Set on the rugged north-east coast of Scotland in the 1800s, Catrine is the wife of a dispossessed farmer who hates his new life as a herring fisherman. When he U.S. press-ganged by the Royal Navy she must face life without him.
Paris. Winter. One night, Antoine, a 22 year-old boy, decides to go to the seaside. All night long, dealing with drug and love, he will try to buy his train ticket, which will leave at the crack of dawn.
Angèle, a beautiful young woman with a past, arrives in a small fishing harbor in Normandy. She meets Tony, a professional fisherman, who finds himself attracted to her although he dislikes... See full summary »
In the first half, Gregoire, a movie producer of great charm, owner of Moon Films, plays with his younger daughters, talks with his wife and his eldest daughter, and keeps his studio going while one project hemorrhages money and creditors circle. In the second half, Sylvia, his Italian wife, tries to hold the family together as she looks fully into Moon Films' troubles. She meets with a banker, a temperamental Swede, Russian TV magnates, a film lab exec, and Moon's lawyer. Clémence, the oldest daughter, goes on her own search. Debt can crush; how does a family pick up the pieces? Written by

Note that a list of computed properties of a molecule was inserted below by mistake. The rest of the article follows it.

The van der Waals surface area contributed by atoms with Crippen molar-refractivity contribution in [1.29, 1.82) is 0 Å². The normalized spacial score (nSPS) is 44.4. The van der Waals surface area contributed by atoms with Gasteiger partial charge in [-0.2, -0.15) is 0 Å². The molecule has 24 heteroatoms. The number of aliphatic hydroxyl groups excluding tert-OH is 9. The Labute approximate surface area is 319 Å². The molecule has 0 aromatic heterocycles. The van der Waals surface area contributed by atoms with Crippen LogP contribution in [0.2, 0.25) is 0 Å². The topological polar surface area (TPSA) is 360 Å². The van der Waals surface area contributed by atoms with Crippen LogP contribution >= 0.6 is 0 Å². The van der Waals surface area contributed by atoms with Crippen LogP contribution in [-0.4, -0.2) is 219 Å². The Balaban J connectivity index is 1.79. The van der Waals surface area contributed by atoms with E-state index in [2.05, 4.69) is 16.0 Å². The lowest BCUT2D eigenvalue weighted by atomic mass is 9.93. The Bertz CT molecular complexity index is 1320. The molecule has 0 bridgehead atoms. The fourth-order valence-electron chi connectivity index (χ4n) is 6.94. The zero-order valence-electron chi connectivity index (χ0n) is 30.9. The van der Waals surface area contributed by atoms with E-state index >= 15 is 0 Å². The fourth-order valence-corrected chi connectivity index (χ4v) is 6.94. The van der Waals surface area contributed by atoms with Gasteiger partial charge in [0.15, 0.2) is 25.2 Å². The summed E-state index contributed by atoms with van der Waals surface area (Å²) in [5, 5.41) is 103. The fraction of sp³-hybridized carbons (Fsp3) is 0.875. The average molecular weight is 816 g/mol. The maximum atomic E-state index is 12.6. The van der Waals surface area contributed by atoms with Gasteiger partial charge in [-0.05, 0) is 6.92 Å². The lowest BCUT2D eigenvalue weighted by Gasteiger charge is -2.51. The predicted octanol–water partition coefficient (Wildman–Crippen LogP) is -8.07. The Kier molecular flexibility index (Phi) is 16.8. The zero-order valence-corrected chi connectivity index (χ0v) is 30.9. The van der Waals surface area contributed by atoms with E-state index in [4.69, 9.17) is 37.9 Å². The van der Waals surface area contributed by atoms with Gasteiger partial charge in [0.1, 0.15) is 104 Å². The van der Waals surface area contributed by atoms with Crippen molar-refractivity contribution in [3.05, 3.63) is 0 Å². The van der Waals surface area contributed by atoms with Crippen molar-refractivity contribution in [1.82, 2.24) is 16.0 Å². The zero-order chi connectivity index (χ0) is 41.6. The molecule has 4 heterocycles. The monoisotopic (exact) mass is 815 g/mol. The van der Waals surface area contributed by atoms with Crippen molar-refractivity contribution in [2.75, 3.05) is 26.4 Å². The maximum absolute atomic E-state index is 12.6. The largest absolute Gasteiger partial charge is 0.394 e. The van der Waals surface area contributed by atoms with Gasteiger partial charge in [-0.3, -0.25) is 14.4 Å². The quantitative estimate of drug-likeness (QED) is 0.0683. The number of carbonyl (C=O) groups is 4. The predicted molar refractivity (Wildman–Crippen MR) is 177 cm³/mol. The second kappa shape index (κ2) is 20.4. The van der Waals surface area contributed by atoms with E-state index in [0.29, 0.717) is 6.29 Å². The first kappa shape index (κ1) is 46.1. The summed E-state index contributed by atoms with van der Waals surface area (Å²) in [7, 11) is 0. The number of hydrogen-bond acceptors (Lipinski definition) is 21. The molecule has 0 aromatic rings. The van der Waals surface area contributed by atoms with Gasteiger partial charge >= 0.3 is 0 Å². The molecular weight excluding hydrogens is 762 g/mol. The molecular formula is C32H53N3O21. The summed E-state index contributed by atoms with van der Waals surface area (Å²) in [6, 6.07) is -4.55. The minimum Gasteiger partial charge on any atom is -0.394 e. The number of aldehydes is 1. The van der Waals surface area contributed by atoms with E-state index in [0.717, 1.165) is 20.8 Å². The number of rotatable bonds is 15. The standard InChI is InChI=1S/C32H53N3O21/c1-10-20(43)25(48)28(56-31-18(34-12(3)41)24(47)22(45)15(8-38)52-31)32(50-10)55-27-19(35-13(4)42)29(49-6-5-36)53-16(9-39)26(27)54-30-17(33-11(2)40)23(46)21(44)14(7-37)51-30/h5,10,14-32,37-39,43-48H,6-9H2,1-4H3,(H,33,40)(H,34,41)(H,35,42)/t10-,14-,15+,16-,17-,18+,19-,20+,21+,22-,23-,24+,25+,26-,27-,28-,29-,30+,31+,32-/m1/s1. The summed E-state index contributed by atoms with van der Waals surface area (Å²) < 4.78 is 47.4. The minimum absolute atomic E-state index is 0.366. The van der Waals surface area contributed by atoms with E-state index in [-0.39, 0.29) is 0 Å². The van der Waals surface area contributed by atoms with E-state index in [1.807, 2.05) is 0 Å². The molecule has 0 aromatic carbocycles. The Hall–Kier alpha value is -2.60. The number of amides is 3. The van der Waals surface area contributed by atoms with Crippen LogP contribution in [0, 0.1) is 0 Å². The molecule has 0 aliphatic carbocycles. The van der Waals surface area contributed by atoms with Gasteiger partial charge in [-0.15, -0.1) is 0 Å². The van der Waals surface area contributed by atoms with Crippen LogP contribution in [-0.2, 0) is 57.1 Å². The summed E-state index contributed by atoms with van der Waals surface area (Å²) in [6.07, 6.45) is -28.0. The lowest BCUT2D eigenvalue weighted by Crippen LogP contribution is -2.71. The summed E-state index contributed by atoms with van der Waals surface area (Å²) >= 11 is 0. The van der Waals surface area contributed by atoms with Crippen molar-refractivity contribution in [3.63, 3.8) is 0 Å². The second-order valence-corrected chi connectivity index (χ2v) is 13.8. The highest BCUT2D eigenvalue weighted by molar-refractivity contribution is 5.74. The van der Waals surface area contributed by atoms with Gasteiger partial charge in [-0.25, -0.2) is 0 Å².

'The Father Of My Children' tells the story of the family of a film producer who comes under financial stress. Plot-wise, the film surprises when the expected ending occurs half-way through; we thus get to also see the aftermath. There's nothing wrong with this per se, although it means we really have two stories in one, and the overall narrative arc is thus slightly broken. But I don't think this is the only reason this film seems strangely devoid of dramatic tension. Even though there are some fairly notable developments, nothing really seems to upset the serenity of its affluent characters. At one point, there's a power cut and the lights go off; after a few minutes, they come back on again, and in some ways, that's how the whole film feels: stuff happens, but the consequences always seem not to actually matter that much. I normally like understated films; but this one, although nicely put together, feels underplayed, and therefore, just a little uninteresting.
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